Luis Patino is coming up this year if the Padres stay in contention, and whether he’s used in relief or as a starter, I think he’s going to be successful. And I think he’s going to start. And I think it could be early this year. He’s elbowed his way onto my sleeper list for 2020 draft and holds.
5. OF Taylor Trammell | 22 | AA | Early 2021
6. C Luis Campusano | 21 | A+ | 2022
This led to a good discussion in the comments of the Top 75 Prospects for 2020 Fantasy Baseball.
The crux is I remain skeptical his hit tool will allow the other tools to play in games. Could be a long learning curve with multiple opportunities to buy low if it does come together.
I feel like I have too much to say regarding Luis Campusano. In short, I like him. I also think you should make an offer for Francisco Mejía. He’s gotten better as a receiver and was putting it together at the dish. His price should be low relative to the talent and opportunity. You might want to check in on Tom Murphy, too. Seattle wants to move Narvaez because Murphy was an outstanding pitch-framer last year, on top of the offensive breakthrough.
All that is to say, catchers are tough. Because they have such a Kilimanjaro learning curve in the majors, their offense tends to step back, sometimes for several seasons. I’m not saying Campusano will do that—just that it’s hard to trade catchers for much in dynasty leagues, which puts a pretty hard cap on their value. If a prospect doesn’t have a good path to becoming currency, I tend to avoid.
7. LHP Joey Cantillo | 20 | A+ | Early 2021
8. SS Gabriel Arias | 20 | A+ | 2022
9. 2B Owen Miller | 23 | AA | Late 2020
97th in my Top 100 prospects for 2020 Fantasy Baseball, Joey Cantillo “is a personal favorite after posting a 0.87 WHIP in 98 innings as a 19 year old in the Midwest League. He’s a 6’4” lefty with a high arm slot and a high-spin fastball that’s still adding velocity. I think he’ll outperform the scouting profile all the way along, even as the scouts keep tweaking their grades to keep up with his outcomes.”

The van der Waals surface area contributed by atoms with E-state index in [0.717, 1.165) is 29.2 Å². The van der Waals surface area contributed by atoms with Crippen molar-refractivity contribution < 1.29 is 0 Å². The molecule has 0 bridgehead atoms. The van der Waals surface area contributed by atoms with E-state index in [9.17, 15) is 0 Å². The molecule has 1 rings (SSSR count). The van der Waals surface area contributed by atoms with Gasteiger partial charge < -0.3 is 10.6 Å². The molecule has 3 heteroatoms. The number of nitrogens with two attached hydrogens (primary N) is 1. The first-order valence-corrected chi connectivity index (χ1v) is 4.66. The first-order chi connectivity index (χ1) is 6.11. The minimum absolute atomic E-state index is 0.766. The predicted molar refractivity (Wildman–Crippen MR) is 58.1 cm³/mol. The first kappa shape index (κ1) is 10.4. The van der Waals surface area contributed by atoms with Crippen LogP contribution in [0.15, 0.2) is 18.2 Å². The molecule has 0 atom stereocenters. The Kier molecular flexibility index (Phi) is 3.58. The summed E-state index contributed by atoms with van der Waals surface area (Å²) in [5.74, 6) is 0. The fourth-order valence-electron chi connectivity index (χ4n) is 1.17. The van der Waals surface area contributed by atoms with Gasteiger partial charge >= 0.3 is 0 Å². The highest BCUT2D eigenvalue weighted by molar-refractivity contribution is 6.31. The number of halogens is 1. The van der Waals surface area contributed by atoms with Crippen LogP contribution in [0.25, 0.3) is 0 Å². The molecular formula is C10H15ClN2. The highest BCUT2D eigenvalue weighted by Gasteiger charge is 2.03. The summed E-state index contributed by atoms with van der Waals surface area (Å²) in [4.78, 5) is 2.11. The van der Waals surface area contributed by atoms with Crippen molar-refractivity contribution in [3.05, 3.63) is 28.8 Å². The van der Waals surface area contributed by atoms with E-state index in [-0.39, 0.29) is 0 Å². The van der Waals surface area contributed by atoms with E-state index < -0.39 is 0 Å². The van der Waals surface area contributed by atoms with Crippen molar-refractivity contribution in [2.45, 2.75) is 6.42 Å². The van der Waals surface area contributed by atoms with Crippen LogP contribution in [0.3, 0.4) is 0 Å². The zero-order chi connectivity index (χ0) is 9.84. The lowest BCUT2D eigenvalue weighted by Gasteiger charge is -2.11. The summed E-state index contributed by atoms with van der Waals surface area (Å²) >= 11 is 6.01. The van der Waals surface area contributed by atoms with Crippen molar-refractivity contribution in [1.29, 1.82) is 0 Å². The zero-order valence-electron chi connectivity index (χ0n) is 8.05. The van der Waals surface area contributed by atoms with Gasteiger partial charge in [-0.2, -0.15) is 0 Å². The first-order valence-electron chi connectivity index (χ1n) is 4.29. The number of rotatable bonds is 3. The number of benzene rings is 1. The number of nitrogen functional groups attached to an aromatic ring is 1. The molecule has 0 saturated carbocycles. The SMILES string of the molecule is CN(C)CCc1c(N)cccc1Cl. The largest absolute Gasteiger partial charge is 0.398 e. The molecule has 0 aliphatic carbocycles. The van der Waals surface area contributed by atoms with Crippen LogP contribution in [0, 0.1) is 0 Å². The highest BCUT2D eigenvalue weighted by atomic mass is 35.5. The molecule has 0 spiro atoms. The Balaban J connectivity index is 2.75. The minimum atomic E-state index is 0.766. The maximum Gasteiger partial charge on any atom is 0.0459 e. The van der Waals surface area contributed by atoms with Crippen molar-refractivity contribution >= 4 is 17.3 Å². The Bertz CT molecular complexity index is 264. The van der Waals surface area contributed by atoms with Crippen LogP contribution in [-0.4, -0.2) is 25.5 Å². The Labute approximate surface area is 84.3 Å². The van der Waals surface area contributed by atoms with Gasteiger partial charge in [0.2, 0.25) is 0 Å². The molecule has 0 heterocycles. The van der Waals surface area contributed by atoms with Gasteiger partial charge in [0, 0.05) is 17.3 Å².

Gabriel Arias will be a Sod Poodle at 20. Might spend all year there. Might rake and make AAA by fall. The offensive tools haven’t been loud, but great defenders can take quick leaps with the bat, and Arias might be mid-leap right now.
I think Owen Miller is connected to this recent Urias trade. He’s a sum-of-the-parts, hit-and-glove guy, and those have been outperforming their profile these past few years and especially in juicy-ball world. Perhaps the Pads will sign someone, but I think they’ll try Ty France at 2B for half the year. If France isn’t hitting and Miller is, they’ll make the switch
10. LHP Adrian Morejon | 21 | MLB | Early 2020
I’m not a big fan of Morejon and tried to find someone good enough to bump him, but lefties his age-to-level with solid stuff that plays up in short bursts don’t grow on trees, so I had to keep Morejon in the loop even if I think he’s more likely a reliever than an innings eater.
- SS Yeison Santana | 19 | R | 2024
Is that a 150 wRC+ in your pocket or are you just happy to see me?
Wait, that’s my pocket.
Yeison Santana is a smooth-swinger with time on his side, patience at the plate, and a great season at his back. Helium awaits if he finds his rhythm in the Midwest League.